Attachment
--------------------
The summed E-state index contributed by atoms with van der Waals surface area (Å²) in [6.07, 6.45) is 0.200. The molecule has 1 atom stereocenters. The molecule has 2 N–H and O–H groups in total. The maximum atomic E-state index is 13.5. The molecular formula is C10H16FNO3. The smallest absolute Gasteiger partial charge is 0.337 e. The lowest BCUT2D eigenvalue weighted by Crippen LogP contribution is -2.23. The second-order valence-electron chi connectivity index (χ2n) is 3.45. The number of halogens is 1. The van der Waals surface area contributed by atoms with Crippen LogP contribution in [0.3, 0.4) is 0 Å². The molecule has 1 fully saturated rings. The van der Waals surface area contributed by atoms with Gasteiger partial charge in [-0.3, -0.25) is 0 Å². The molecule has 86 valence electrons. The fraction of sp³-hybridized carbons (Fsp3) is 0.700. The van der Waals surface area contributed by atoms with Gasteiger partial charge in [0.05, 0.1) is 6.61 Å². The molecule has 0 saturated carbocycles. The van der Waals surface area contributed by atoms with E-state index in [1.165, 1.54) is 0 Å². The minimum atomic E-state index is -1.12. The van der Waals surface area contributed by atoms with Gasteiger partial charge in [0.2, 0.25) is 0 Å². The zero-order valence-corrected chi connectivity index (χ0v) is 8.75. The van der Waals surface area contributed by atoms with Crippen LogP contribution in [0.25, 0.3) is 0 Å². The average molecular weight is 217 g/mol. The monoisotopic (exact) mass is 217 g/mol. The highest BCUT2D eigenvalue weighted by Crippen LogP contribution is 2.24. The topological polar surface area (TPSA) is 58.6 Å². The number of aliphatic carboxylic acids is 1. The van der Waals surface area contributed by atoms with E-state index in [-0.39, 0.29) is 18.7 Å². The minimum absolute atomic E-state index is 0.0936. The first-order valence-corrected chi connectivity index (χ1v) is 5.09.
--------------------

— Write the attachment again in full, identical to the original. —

The summed E-state index contributed by atoms with van der Waals surface area (Å²) in [6.07, 6.45) is 0.200. The molecule has 1 atom stereocenters. The molecule has 2 N–H and O–H groups in total. The maximum atomic E-state index is 13.5. The molecular formula is C10H16FNO3. The smallest absolute Gasteiger partial charge is 0.337 e. The lowest BCUT2D eigenvalue weighted by Crippen LogP contribution is -2.23. The second-order valence-electron chi connectivity index (χ2n) is 3.45. The number of halogens is 1. The van der Waals surface area contributed by atoms with Crippen LogP contribution in [0.3, 0.4) is 0 Å². The molecule has 1 fully saturated rings. The van der Waals surface area contributed by atoms with Gasteiger partial charge in [-0.3, -0.25) is 0 Å². The molecule has 86 valence electrons. The fraction of sp³-hybridized carbons (Fsp3) is 0.700. The van der Waals surface area contributed by atoms with Gasteiger partial charge in [0.05, 0.1) is 6.61 Å². The molecule has 0 saturated carbocycles. The van der Waals surface area contributed by atoms with E-state index in [1.165, 1.54) is 0 Å². The minimum atomic E-state index is -1.12. The van der Waals surface area contributed by atoms with Gasteiger partial charge in [0.2, 0.25) is 0 Å². The zero-order valence-corrected chi connectivity index (χ0v) is 8.75. The van der Waals surface area contributed by atoms with Crippen LogP contribution in [0.25, 0.3) is 0 Å². The average molecular weight is 217 g/mol. The monoisotopic (exact) mass is 217 g/mol. The highest BCUT2D eigenvalue weighted by Crippen LogP contribution is 2.24. The topological polar surface area (TPSA) is 58.6 Å². The number of aliphatic carboxylic acids is 1. The van der Waals surface area contributed by atoms with E-state index in [-0.39, 0.29) is 18.7 Å². The minimum absolute atomic E-state index is 0.0936. The first-order valence-corrected chi connectivity index (χ1v) is 5.09.